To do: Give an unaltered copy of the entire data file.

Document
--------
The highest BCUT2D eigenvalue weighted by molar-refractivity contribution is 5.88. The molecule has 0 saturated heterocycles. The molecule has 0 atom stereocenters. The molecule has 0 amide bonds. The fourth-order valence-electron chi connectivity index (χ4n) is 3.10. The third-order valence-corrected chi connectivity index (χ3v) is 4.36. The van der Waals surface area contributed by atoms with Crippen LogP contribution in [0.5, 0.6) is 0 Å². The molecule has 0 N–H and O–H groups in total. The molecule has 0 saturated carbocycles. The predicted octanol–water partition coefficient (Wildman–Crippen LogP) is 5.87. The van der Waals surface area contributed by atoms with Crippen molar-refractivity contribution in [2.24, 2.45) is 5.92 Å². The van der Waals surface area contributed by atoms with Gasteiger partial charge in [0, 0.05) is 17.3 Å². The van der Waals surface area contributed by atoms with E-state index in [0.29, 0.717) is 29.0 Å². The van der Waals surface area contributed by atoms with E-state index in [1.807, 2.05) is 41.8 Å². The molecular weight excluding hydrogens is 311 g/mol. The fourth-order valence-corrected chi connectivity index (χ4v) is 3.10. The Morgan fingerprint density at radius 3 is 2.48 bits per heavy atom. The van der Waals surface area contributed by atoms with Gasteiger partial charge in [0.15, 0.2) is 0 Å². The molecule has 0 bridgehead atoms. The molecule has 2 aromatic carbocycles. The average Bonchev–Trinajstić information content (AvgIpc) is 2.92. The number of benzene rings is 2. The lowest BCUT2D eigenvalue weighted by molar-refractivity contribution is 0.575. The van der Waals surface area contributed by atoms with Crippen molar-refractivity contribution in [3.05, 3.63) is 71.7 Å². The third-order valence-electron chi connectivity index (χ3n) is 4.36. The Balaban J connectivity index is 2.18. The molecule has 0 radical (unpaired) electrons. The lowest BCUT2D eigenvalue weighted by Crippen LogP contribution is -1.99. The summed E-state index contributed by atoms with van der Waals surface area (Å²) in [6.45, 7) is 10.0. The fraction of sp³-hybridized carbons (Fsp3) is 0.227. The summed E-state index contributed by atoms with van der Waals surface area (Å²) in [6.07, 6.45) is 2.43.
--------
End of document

The highest BCUT2D eigenvalue weighted by molar-refractivity contribution is 5.88. The molecule has 0 saturated heterocycles. The molecule has 0 atom stereocenters. The molecule has 0 amide bonds. The fourth-order valence-electron chi connectivity index (χ4n) is 3.10. The third-order valence-corrected chi connectivity index (χ3v) is 4.36. The van der Waals surface area contributed by atoms with Crippen LogP contribution in [0.5, 0.6) is 0 Å². The molecule has 0 N–H and O–H groups in total. The molecule has 0 saturated carbocycles. The predicted octanol–water partition coefficient (Wildman–Crippen LogP) is 5.87. The van der Waals surface area contributed by atoms with Crippen molar-refractivity contribution in [2.24, 2.45) is 5.92 Å². The van der Waals surface area contributed by atoms with Gasteiger partial charge in [0, 0.05) is 17.3 Å². The van der Waals surface area contributed by atoms with E-state index in [0.29, 0.717) is 29.0 Å². The van der Waals surface area contributed by atoms with E-state index in [1.807, 2.05) is 41.8 Å². The molecular weight excluding hydrogens is 311 g/mol. The fourth-order valence-corrected chi connectivity index (χ4v) is 3.10. The Morgan fingerprint density at radius 3 is 2.48 bits per heavy atom. The van der Waals surface area contributed by atoms with Gasteiger partial charge in [0.15, 0.2) is 0 Å². The molecule has 0 bridgehead atoms. The molecule has 2 aromatic carbocycles. The average Bonchev–Trinajstić information content (AvgIpc) is 2.92. The number of benzene rings is 2. The lowest BCUT2D eigenvalue weighted by molar-refractivity contribution is 0.575. The van der Waals surface area contributed by atoms with Crippen molar-refractivity contribution in [3.05, 3.63) is 71.7 Å². The third-order valence-electron chi connectivity index (χ3n) is 4.36. The Balaban J connectivity index is 2.18. The molecule has 0 radical (unpaired) electrons. The lowest BCUT2D eigenvalue weighted by Crippen LogP contribution is -1.99. The summed E-state index contributed by atoms with van der Waals surface area (Å²) in [6.45, 7) is 10.0. The fraction of sp³-hybridized carbons (Fsp3) is 0.227. The summed E-state index contributed by atoms with van der Waals surface area (Å²) in [6.07, 6.45) is 2.43.